CONFUSION about electric vehicle technology is putting off motorists from making the switch to zero emission driving.
That is the finding of new research commissioned by Ford as part of its UK-wide consumer education roadshow,Go Electric.
Electric vehicles currently only account for around five per cent of total new car sales in the UK, and the Ford survey highlights that there are still significant barriers to mainstream adoption.
Chief among these is the apparent lack of appeal to consumers - nearly half (46 per cent) said they don't intend to buy an electric vehicle in the future, while a fifth (21 per cent) say they will likely not consider an electric vehicle for the next five years.
A further fifthâ¯said they will likely only purchase in the next three to five years.
The reasons for consumer hesitance to electrified vehicles are mixed, with range anxiety (37 per cent), apparent lack of affordability (53 per cent) and worries about where to charge (51 per cent) being cited as critical deterrents.
But the survey also revealed there is widespread confusion around the technology itself: only two-thirds (64 per cent) correctly identified that an electric car electric is a vehicle that has one or more electric motors.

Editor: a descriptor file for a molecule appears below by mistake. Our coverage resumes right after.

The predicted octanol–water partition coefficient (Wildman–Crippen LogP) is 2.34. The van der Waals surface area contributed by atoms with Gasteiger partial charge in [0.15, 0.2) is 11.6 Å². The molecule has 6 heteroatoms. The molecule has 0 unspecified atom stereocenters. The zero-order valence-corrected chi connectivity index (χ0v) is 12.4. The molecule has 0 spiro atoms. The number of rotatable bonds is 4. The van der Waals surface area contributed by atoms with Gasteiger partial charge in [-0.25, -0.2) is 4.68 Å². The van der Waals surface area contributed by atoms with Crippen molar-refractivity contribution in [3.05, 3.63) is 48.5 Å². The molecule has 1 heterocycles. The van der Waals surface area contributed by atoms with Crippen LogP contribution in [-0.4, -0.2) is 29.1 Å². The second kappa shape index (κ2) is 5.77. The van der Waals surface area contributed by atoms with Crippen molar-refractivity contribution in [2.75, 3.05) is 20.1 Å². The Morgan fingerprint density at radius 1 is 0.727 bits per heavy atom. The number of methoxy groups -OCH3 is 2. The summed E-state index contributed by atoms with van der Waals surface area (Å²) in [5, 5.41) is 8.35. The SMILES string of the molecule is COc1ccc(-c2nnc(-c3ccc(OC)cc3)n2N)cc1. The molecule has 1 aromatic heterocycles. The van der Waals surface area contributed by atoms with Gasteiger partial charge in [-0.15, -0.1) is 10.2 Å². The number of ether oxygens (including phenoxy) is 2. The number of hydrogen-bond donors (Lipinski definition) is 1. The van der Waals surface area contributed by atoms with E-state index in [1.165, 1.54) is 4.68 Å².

Additionally, three-quarters said they are not confident in the difference between hybrid and battery electric cars, while nearly half (43 per cent) said they don't know enough about the technology to consider purchasing an electric or electrified vehicle.
In addition, 29 per cent don't think the average person is ready to change to battery electric vehicles.
Ford createdGo Electric,a consumer education roadshow to demystify the questions people have about switching to electrified vehicles and address consumer concerns around hybrid and electric vehicles.
Andy Barratt, managing director, Ford of Britain said:"While the move to electrification is gathering pace, there's no mistaking that this is a huge task ahead of us that will require fundamental efforts to ensure consumers are taken on the journey, and the first step is understanding what their options are."
He added: "A range of stakeholders - including national and local government, energy providers and vehicle manufacturers - need to come together with a unified goal if we are to meet the electrification challenge.
"Given the size and scale of what we want to achieve in the UK, we need to kick-start this process. A fast start could include the creation of a specific senior role in government to help coordinate a comprehensive electrification strategy for the UK - a 'Minister for Electrification' who can work cross-functionally across government and with the various stakeholders."